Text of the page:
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Effective screening of pathology tests controls costs: thrombophilia testing
  1. N O’Connor,
  2. R Carter-Johnson
  1. Department Haematology, Royal Shrewsbury Hospital, Mytton Oak Road, Shrewsbury SY6 6BY, UK; richard.pearce@rsh.nhs.uk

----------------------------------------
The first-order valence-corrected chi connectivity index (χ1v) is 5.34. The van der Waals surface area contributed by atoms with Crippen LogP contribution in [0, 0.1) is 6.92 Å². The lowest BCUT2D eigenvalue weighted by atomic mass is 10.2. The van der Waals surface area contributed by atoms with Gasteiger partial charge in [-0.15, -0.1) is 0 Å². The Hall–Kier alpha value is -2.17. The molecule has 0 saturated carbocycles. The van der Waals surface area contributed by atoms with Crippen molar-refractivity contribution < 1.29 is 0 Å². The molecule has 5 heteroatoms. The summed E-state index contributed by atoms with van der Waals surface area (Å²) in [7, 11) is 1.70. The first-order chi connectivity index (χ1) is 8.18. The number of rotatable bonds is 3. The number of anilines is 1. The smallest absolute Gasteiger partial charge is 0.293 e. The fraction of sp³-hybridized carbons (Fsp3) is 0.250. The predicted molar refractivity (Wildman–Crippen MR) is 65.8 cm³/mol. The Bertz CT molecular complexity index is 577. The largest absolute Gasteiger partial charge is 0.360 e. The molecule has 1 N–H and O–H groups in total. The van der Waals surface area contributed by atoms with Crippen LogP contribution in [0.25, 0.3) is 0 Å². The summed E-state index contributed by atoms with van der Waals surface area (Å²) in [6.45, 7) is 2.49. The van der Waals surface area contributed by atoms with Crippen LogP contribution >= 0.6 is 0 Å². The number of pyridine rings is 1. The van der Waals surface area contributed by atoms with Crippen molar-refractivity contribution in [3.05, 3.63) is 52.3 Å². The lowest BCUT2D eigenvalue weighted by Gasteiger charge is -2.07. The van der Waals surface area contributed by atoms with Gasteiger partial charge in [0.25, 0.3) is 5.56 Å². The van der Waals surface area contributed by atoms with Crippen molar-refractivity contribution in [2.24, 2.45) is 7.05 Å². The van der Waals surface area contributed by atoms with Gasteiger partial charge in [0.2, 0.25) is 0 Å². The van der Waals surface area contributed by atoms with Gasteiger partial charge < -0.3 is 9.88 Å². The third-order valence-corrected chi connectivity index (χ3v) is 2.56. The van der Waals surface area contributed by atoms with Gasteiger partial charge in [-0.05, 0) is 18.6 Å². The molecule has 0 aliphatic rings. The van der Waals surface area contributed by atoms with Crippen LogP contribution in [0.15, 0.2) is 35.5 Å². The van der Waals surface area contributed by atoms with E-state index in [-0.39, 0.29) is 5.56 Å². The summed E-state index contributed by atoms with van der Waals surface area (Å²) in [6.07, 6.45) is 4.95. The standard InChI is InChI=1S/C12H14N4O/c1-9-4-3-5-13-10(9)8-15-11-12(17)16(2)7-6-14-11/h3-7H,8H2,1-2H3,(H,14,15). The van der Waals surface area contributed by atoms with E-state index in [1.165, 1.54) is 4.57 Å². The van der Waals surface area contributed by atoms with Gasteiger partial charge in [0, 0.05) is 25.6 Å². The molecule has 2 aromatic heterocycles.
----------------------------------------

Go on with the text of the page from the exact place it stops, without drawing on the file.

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    In patients aged less than 45 with a true idiopathic lower limb deep vein thrombosis (DVT), the chance of finding an inherited thrombophilia is less than 50%, but for pulmonary embolism this falls to less than 10%. The chances of finding a prothrombotic state are much lower if the patient is older or the DVT provoked. As detecting a prothrombotic state should not alter treatment decisions, some investigators have cautioned against undertaking these studies in patients with venous thromboembolism.1 Most UK haematologists agree that prothrombotic tests should be targeted at patients aged less than 50 with unexpected or recurrent venous thrombosis; and these tests are undertaken by most district haematology departments. However, the tests are expensive, with a thrombophilia screen …

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